Emmy Lou Packard

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Emmy Lou Packard
Emmy Lou Packard and Frida Kahlo in 1941 in Coyoacán, Mexico
Packard and Frida Kahlo (1941) in Coyoacán, Mexico
Born(1914-04-15)April 15, 1914
DiedFebruary 22, 1998(1998-02-22) (aged 83)
San Francisco, California
Known forPrintmaking, painting and murals
MovementSocial realism
Spouse(s)Burton Cairns (1934–1939),
Byron T. Randall (1959–1972)

Emmy Lou Packard also known as Betty Lou Packard (1914–1998) was a Californian post-war artist known for painting, printmaking and murals.

Early life[edit]

Emmy Lou Packard was born on April 15, 1914, near El Centro, California, to parents Emma and Walter Packard.[1] Her father founded an agricultural cooperative community in the Imperial Valley and was an internationally known agronomist. In 1927, the Packard family traveled to Mexico for Walter's consulting job with the Mexican government working on agrarian and land settlement reform issues.[1] Emmy then 13 years, was already painting and drawing. Her mother introduced her to artists Diego Rivera and Frida Kahlo, marking the beginning of a long friendship and mentorship.[1][2][3]

In 1934, she eloped to Nevada with the architect Burton Cairns, a recent graduate of the University of California, Berkeley. They had a baby together, Donald Cairns.

In 1936 Packard graduated from the University of California, Berkeley with her bachelor's degree and later studied sculpture, mural and fresco painting at the San Francisco Art Institute.[4]


In 1939, her husband, Burton Cairns, died in a car accident. After his death, she traveled to Mexico to live with Rivera and Kahlo, working as their studio assistant.[1][5] During the time she stayed with Rivera and Kahlo, she took a number of photographs of the couple.[6]

When Diego Rivera came to San Francisco in 1940 for the Golden Gate International Exposition (GGIE), he asked Emmy to be the chief assistant for painting the Pan American Unity mural.[7]

Between 1944 and 1945, she briefly worked as an illustrator of a labor newspaper for the San Francisco Bay Area shipyards.[1][2][7]

Packard designed and executed the mural on the exterior of the dining commons at the University of California, Berkeley in the Lower Sproul student union center.[8] She also designed the terrace parapet which is embellished with an 85-foot long, 5-foot high, bas-relief, Modernist mural depicting California landscape features, including coastal bluffs, cultivated fields, mountains, and rivers located in the central façade of Chávez Student Center at the University of California, Berkeley in the Lower Sproul.[8]

On May 29, 1959, she married artist Byron T. Randall; they divorced in 1972.[5]

Packard was an active community member in the Mission District of San Francisco and San Francisco's community mural movement.[9] In 1974 she served as a mural technical adviser for the Bank of America building mural located at Mission Street and 23rd Street; the local artists that painted this mural are Jesús “Chuy” Campusano, Luis Cortázar and Michael Rios.[10] In 1960 and 1975, Packard and Dorothy Wagner Puccinelli restored murals, including Coit Tower.[11]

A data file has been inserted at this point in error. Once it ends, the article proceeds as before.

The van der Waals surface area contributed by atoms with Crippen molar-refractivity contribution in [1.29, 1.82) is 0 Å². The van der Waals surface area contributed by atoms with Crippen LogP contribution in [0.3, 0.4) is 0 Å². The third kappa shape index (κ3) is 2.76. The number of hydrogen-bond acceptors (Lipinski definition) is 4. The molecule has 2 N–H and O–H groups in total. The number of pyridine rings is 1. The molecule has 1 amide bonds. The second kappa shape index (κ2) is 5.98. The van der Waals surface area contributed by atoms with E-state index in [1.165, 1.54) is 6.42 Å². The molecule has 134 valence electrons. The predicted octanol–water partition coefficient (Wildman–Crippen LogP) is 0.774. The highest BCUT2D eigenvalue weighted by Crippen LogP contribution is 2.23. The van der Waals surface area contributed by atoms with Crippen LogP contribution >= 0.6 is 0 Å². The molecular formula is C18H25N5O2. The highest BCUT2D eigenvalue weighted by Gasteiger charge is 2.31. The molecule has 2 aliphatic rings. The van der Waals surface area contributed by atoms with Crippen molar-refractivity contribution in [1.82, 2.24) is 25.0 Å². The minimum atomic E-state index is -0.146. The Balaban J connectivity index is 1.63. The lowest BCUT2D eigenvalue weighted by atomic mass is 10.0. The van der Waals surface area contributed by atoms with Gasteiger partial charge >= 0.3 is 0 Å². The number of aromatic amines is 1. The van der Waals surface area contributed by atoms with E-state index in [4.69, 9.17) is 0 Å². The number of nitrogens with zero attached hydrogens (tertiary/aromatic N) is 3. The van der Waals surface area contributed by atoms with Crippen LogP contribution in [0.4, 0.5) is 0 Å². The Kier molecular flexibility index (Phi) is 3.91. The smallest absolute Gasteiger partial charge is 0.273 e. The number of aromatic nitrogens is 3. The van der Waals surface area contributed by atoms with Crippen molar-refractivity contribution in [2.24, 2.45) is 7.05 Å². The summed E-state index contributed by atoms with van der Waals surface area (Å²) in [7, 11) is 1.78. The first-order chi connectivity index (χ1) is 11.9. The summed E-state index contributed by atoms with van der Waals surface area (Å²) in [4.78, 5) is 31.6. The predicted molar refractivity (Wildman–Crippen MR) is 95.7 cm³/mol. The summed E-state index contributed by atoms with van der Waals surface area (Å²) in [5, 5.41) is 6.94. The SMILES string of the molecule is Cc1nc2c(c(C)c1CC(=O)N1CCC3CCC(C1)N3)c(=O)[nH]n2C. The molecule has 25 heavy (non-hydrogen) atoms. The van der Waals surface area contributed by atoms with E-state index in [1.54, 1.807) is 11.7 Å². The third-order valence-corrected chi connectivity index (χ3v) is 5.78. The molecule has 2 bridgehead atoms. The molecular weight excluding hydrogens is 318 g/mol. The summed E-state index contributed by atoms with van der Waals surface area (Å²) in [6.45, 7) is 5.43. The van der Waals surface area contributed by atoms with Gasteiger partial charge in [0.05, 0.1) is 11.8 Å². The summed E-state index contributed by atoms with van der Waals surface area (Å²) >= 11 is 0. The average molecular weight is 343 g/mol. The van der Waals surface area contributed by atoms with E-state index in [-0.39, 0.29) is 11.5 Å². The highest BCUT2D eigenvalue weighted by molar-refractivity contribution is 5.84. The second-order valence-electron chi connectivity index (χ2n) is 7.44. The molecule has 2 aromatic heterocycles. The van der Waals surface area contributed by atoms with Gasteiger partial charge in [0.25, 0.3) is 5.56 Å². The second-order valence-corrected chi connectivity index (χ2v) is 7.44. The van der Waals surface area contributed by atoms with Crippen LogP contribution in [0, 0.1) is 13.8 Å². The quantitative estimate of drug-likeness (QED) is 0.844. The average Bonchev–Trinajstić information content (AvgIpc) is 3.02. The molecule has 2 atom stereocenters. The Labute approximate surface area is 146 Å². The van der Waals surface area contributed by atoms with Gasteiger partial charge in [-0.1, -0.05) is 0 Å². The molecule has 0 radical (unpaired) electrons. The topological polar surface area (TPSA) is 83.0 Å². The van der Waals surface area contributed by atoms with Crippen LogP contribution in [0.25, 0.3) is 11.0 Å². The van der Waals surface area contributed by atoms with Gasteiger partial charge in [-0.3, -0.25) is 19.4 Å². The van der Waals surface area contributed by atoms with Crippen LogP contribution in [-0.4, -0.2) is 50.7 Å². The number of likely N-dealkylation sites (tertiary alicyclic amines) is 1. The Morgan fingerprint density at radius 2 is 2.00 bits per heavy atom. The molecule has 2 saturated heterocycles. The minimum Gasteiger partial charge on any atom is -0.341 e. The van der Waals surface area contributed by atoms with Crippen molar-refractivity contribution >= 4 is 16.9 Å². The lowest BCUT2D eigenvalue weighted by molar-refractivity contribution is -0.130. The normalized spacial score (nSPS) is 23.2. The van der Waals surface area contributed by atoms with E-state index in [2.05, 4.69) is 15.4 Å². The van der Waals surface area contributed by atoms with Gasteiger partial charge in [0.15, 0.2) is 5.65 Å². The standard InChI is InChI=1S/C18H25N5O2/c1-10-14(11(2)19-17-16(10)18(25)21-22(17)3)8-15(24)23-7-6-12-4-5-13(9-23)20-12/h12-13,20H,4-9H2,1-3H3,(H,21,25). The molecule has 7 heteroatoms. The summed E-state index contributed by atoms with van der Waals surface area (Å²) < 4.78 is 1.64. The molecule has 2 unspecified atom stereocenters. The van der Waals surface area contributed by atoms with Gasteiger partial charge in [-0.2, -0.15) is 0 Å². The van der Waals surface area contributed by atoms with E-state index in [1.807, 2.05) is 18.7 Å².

Packard died February 22, 1998, in San Francisco, California of diabetes and related illnesses.[1]

In 2022, the Richmond Art Center held an exhibition of Packard's linocuts: "Emmy Lou Packard: Artist of Conscience."[2][3][12]


  1. ^ a b c d e f Temko, Allan (March 25, 1998). "Emmy Lou Packard, Artist, Teacher And Social Activist". SFGate. SF Chronicle Newspaper. Retrieved November 8, 2014.
  2. ^ a b c Robyns-Kresich, Natalia (August 17, 2022). "Artist Emmy Lou Packard shines in overdue expo—but she never left SF walls". 48 hills. Retrieved September 4, 2022.
  3. ^ a b Stein, Carolyn (July 28, 2022). "Who is Emmy Lou Packard?". Mission Local. Retrieved September 4, 2022.
  4. ^ Cushing, Lincoln (September 3, 2014). "Emmy Lou Packard – WWII shipyard magazine illustrator". A History of Total Health. Kaiser Permanente. Archived from the original on April 18, 2020. Retrieved November 8, 2014.
  5. ^ a b "Burton Donald Cairns (Architect)". Pacific Coast Architecture Database (PCAD). Retrieved November 8, 2014.
  6. ^ "Search Results: Emmy Lou Packard". Smithsonian Institution.
  7. ^ a b Crosse, John (November 11, 2013). "Packard Family Architectural Connections". Southern California Architectural History. Retrieved November 8, 2014.
  8. ^ a b Helfand, Harvey (2002). The Campus Guide: University of California, Berkeley. New York: Princeton Architectural Press. p. 185.
  9. ^ Brook, James (1998). Reclaiming San Francisco: History, Politics, Culture. San Francisco: City Lights Books. pp. 232. ISBN 0872863352. Emmy Lou Packard the mission district.
  10. ^ Wenus, Laura (June 6, 2014). "Iconic Mural at Bank of America Turns 40". Mission Local. Retrieved November 8, 2014.
  11. ^ Community Murals. San Francisco International Community Muralists' Magazine. Community Muralists' Network. 1983. p. 9.{{cite book}}: CS1 maint: others (link)
  12. ^ Scott, Diana (August 3, 2022). "Portrait of 'Fighter' Emmy Lou Packard at Richmond Art Center". People's World. Retrieved September 4, 2022.

External links[edit]